Saturday, December 10, 2011

December Light

A brush of a small, warm and furry body against my leg in the cold afternoon ~ come, 
he says, come to the green wood and remember. So we step gently onto the mossy 
path, pausing often more than we walk, feeling and sensing, more in body than 
thought. I need this, and I wonder what it is for him. Sitting on the log bench, I 
watch him settle onto the stone under the small hemlock, our usual spots. We sit in silence, two beings who have been together for fifteen years, he and I, cat and 
person. The way we are in silence together is a treasured meeting of souls. 

In the forest, we have entered another realm, but do not mistake it only for a 
gentle place of peace and silence, for you'll have missed its power. We find our 
freedom here, the raw beauty of a place mostly left alone by humans. We are 
sharply aware of each sound and movement - and he of each smell - it would be 
risky not to be. It is quiet, but not silent, and the peace I feel comes from 
touching the edge of wildness, not from escaping. I am a visitor, and most of 
what lives here has slowly slipped into the shadows, and watches. Soft wind blows 
through high hemlock boughs, a distant raven calls, a gathering of chickadees 
flits about nearby.  

In the more cultivated clearing, an early mornings frost edges the thyme like a
coating of sugar. I wander to see simple forms transformed and dipped in golden 

December seems filtered through a veil of white light by afternoon. Even a 
bright blue sky feels cold against the bare branching of the oak. From the front 
steps of the house, I glimpse the little cottage through the trees.  

I walk to the studio, and watch as the light fades behind the snow-dusted trees.
Settled into the forest now, the cottage seems sure of itself, awaiting the final 
details and finding its form. I imagine the souls of all the trees that were taken,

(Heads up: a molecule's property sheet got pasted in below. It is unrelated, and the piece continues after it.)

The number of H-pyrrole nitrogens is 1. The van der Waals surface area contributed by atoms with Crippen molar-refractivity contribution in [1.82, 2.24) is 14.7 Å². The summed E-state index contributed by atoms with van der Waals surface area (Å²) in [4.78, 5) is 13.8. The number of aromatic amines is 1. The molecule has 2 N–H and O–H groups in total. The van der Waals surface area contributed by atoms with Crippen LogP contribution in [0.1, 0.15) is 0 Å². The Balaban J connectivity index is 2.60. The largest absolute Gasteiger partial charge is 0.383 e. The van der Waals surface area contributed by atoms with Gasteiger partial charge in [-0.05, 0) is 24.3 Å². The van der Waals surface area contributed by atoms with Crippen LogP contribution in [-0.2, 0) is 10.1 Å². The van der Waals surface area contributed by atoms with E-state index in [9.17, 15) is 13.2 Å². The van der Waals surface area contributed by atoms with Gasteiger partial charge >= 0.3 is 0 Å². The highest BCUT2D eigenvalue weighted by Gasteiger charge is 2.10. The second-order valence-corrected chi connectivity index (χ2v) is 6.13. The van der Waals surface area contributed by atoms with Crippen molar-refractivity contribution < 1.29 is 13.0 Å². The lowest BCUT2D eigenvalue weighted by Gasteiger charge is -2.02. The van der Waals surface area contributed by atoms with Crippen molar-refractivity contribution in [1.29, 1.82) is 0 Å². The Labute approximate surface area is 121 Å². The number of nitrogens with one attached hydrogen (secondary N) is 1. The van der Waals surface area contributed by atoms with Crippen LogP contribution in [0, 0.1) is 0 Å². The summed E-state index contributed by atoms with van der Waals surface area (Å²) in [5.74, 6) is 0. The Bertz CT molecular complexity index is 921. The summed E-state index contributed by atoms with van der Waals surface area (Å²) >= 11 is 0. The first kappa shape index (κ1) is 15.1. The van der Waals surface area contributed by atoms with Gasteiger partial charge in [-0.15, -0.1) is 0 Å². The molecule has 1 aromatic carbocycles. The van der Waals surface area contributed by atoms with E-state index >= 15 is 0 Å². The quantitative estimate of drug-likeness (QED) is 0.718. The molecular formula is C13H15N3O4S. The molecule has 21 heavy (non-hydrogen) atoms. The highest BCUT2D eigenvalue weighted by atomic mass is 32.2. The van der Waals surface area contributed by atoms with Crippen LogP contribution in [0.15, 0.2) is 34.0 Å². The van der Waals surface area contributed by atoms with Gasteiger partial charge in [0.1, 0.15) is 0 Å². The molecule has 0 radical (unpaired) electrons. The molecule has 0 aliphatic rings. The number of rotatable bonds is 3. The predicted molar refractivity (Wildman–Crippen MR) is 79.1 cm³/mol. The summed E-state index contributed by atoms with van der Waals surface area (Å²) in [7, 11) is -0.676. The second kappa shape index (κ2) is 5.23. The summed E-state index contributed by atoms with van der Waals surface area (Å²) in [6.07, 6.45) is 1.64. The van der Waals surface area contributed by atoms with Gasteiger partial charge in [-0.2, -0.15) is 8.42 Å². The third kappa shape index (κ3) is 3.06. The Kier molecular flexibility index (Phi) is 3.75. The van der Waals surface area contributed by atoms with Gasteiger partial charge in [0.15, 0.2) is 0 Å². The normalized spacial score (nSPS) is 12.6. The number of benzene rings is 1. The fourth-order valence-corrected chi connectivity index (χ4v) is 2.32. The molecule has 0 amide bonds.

coming together to find one song.  

On a very cold evening, I ventured down the hill to sing carols and go for a wagon
ride. As we stood awaiting our ride, I couldn't help but be inspired by the steaming 
horses and flickering lights. 

Something in the image below looks to me like a still from an old movie. I imagined
a cobbled street in England or a desolate outpost in the American west, tumbleweeds 
blowing down the street and guns hanging from holsters. 

Steam rising from horse silhouettes and bright spotlights to guide the wagon 
resulted in an image that might be mistaken for a sunset over a mountain ridge. 

I found myself writing to you in my head the last two weeks, awaiting the moment 
when life slowed enough to actually post something. Alas, what came in the moment 
is nothing like what I imagined. While raking leaves and cutting plant stalks I thought 
to tell you of the scent of chocolate mint and how much I love it, and to share with 
you the sound of dry baptisia pods - black and empty - clacking in the wind, and to 
tell you of awaking in the night to listen to the coyotes singing somewhere close by in  
in the dark and creaking forest.  

Wednesday, November 23, 2011

Short Days of Rust & Brown

 I leave school at the end of the day as the light is fading,  
a good audio book in the cd player and astonishing skies 
that might someday find themselves the inspiration for  

My wee cottage is finding its form steadily week by week. Each day the crew 
is here, I am amazed at how much is accomplished. Monday the windows and
 much of the siding was installed, and Tuesday most of the rest of the siding. 

I am beginning to feel what the interior will be like, and when the crew 
isn't around, I climb up the ladder to wander inside and imagine.

Most of the siding is on this south side now (below), and I love the burgundy 
roof. Its a tad more subtle than the red roof on the house: a complex color that 
is hard to pin down. I like that. 

Short November days of rust and brown are here, as are the hunters. Many creatures 
are on the run, searching for food and fleeing. Yesterday, I heard a gunshot nearby,